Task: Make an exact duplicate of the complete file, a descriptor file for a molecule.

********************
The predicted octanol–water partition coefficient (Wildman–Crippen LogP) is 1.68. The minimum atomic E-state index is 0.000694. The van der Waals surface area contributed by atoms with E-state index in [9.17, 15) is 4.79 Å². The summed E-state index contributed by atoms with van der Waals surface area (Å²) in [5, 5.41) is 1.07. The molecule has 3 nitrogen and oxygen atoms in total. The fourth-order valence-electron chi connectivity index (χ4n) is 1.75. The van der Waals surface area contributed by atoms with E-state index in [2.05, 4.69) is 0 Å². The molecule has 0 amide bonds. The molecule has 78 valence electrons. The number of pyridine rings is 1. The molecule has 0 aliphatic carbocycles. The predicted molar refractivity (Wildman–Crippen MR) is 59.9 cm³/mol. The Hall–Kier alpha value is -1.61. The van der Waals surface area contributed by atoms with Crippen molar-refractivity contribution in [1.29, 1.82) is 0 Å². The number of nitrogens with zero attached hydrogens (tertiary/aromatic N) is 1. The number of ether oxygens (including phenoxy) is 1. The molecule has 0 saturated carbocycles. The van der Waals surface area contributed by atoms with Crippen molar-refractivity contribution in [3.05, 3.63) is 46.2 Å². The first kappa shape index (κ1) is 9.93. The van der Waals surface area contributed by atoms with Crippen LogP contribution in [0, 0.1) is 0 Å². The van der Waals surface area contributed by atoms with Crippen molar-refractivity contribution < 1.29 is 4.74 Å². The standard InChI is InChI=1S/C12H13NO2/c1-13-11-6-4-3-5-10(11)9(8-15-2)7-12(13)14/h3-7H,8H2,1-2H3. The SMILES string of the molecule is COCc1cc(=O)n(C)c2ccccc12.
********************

The predicted octanol–water partition coefficient (Wildman–Crippen LogP) is 1.68. The minimum atomic E-state index is 0.000694. The van der Waals surface area contributed by atoms with E-state index in [9.17, 15) is 4.79 Å². The summed E-state index contributed by atoms with van der Waals surface area (Å²) in [5, 5.41) is 1.07. The molecule has 3 nitrogen and oxygen atoms in total. The fourth-order valence-electron chi connectivity index (χ4n) is 1.75. The van der Waals surface area contributed by atoms with E-state index in [2.05, 4.69) is 0 Å². The molecule has 0 amide bonds. The molecule has 78 valence electrons. The number of pyridine rings is 1. The molecule has 0 aliphatic carbocycles. The predicted molar refractivity (Wildman–Crippen MR) is 59.9 cm³/mol. The Hall–Kier alpha value is -1.61. The van der Waals surface area contributed by atoms with Crippen molar-refractivity contribution in [1.29, 1.82) is 0 Å². The number of nitrogens with zero attached hydrogens (tertiary/aromatic N) is 1. The number of ether oxygens (including phenoxy) is 1. The molecule has 0 saturated carbocycles. The van der Waals surface area contributed by atoms with Crippen molar-refractivity contribution in [3.05, 3.63) is 46.2 Å². The first kappa shape index (κ1) is 9.93. The van der Waals surface area contributed by atoms with Crippen LogP contribution in [0, 0.1) is 0 Å². The van der Waals surface area contributed by atoms with Crippen molar-refractivity contribution < 1.29 is 4.74 Å². The standard InChI is InChI=1S/C12H13NO2/c1-13-11-6-4-3-5-10(11)9(8-15-2)7-12(13)14/h3-7H,8H2,1-2H3. The SMILES string of the molecule is COCc1cc(=O)n(C)c2ccccc12.